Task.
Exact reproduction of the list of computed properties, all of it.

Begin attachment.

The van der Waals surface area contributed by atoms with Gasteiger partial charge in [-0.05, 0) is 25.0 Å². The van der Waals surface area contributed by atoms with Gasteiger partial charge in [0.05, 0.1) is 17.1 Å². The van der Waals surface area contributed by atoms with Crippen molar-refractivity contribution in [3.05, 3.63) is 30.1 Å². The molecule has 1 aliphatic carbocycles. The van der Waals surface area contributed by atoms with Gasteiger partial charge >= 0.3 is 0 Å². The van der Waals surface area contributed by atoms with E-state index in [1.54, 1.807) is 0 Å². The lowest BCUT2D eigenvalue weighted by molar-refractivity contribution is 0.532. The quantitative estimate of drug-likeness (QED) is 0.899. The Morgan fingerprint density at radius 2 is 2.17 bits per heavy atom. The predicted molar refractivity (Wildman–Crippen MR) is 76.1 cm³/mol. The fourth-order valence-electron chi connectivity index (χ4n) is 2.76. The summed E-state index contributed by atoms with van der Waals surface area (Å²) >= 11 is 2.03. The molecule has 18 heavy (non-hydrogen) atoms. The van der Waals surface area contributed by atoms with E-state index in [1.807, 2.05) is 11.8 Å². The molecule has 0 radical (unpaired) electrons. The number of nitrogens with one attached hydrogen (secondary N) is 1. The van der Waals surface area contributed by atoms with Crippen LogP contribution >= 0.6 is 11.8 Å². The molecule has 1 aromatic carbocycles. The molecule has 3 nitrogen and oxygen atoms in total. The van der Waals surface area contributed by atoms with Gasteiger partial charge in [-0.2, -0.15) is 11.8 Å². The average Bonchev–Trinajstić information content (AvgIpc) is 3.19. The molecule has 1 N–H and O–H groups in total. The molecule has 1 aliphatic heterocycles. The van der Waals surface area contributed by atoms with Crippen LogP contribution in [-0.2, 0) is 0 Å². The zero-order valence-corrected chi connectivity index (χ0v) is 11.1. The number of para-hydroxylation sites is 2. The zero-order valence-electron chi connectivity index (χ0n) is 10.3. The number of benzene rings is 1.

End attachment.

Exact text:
The van der Waals surface area contributed by atoms with Gasteiger partial charge in [-0.05, 0) is 25.0 Å². The van der Waals surface area contributed by atoms with Gasteiger partial charge in [0.05, 0.1) is 17.1 Å². The van der Waals surface area contributed by atoms with Crippen molar-refractivity contribution in [3.05, 3.63) is 30.1 Å². The molecule has 1 aliphatic carbocycles. The van der Waals surface area contributed by atoms with Gasteiger partial charge >= 0.3 is 0 Å². The van der Waals surface area contributed by atoms with E-state index in [1.54, 1.807) is 0 Å². The lowest BCUT2D eigenvalue weighted by molar-refractivity contribution is 0.532. The quantitative estimate of drug-likeness (QED) is 0.899. The Morgan fingerprint density at radius 2 is 2.17 bits per heavy atom. The predicted molar refractivity (Wildman–Crippen MR) is 76.1 cm³/mol. The fourth-order valence-electron chi connectivity index (χ4n) is 2.76. The summed E-state index contributed by atoms with van der Waals surface area (Å²) >= 11 is 2.03. The molecule has 18 heavy (non-hydrogen) atoms. The van der Waals surface area contributed by atoms with E-state index in [1.807, 2.05) is 11.8 Å². The molecule has 0 radical (unpaired) electrons. The number of nitrogens with one attached hydrogen (secondary N) is 1. The van der Waals surface area contributed by atoms with Crippen LogP contribution >= 0.6 is 11.8 Å². The molecule has 1 aromatic carbocycles. The molecule has 3 nitrogen and oxygen atoms in total. The van der Waals surface area contributed by atoms with Gasteiger partial charge in [-0.2, -0.15) is 11.8 Å². The average Bonchev–Trinajstić information content (AvgIpc) is 3.19. The molecule has 1 N–H and O–H groups in total. The molecule has 1 aliphatic heterocycles. The van der Waals surface area contributed by atoms with Crippen LogP contribution in [-0.2, 0) is 0 Å². The zero-order valence-corrected chi connectivity index (χ0v) is 11.1. The number of para-hydroxylation sites is 2. The zero-order valence-electron chi connectivity index (χ0n) is 10.3. The number of benzene rings is 1.